Untouched for almost seven decades, the tunnel used in the Great Escape has finally been unearthed.
But at last British archaeologists have excavated it, and discovered its remarkable secrets.
Many of the bed boards which had been joined together to stop it collapsing were still in position.
It was on the night of March 24 and 25, 1944, that 76 Allied airmen escaped through Harry.
In all, 90 boards from bunk beds, 62 tables, 34 chairs and 76 benches, as well as thousands of items including knives, spoons, forks, towels and blankets, were squirreled away by the Allied prisoners to aid the escape plan under the noses of their captors.
Although the Hollywood movie suggested otherwise, NO Americans were involved in the operation.
The latest dig, over three weeks in August, located the entrance to Harry, which was originally concealed under a stove in Hut 104.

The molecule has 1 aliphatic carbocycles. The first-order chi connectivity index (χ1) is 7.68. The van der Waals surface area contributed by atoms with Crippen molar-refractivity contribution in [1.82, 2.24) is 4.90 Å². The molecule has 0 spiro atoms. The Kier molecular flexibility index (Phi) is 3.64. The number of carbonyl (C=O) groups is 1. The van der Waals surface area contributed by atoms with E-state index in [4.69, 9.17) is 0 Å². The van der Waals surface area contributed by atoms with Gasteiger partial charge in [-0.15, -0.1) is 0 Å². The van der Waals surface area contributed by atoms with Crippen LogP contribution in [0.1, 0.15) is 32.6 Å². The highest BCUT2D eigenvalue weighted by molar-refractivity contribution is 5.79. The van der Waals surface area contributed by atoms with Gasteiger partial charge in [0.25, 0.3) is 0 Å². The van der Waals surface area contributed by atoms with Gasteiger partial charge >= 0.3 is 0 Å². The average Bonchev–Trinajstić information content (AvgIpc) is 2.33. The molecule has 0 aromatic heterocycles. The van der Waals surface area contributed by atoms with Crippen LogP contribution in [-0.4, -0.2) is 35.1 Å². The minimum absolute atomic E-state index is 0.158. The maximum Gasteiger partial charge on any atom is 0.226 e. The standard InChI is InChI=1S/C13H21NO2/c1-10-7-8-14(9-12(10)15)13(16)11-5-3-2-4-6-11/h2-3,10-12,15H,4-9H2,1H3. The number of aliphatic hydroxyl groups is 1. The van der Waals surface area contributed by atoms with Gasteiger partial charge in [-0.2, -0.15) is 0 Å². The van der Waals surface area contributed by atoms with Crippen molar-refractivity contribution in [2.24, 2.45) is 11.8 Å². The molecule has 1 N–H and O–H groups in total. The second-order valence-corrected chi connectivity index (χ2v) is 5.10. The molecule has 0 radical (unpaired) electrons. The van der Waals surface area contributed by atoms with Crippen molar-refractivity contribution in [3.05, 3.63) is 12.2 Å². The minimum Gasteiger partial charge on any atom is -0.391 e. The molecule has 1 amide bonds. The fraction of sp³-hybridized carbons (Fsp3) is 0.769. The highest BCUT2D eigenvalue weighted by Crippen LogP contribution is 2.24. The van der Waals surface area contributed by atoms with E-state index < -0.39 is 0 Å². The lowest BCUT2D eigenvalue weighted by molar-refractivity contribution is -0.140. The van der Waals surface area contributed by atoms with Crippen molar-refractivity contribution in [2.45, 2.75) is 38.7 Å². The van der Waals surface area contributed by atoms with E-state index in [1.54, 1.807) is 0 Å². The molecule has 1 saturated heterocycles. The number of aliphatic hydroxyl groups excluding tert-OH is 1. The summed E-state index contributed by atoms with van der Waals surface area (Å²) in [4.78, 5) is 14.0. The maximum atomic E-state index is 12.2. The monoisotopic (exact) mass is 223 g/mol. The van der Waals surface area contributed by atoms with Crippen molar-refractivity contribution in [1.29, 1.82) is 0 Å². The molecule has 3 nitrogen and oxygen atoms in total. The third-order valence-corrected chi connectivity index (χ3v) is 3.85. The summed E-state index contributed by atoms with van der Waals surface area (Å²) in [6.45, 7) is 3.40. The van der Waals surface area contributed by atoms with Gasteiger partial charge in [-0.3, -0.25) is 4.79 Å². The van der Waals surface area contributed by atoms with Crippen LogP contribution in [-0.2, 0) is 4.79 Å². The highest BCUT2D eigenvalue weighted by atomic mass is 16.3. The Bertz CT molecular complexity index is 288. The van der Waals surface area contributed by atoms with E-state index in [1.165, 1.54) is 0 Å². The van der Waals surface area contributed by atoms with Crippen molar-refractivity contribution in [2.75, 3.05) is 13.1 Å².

The team also found another tunnel, called George, whose exact position had not been charted. It was never used as the 2,000 prisoners were forced to march to other camps as the Red Army approached in January 1945.
Watching the excavation was Gordie King, 91, an RAF radio operator, who was 140th in line to use Harry and therefore missed out.
"This brings back such bitter-sweet memories," he said as he wiped away tears. "I’m amazed by what they’ve found."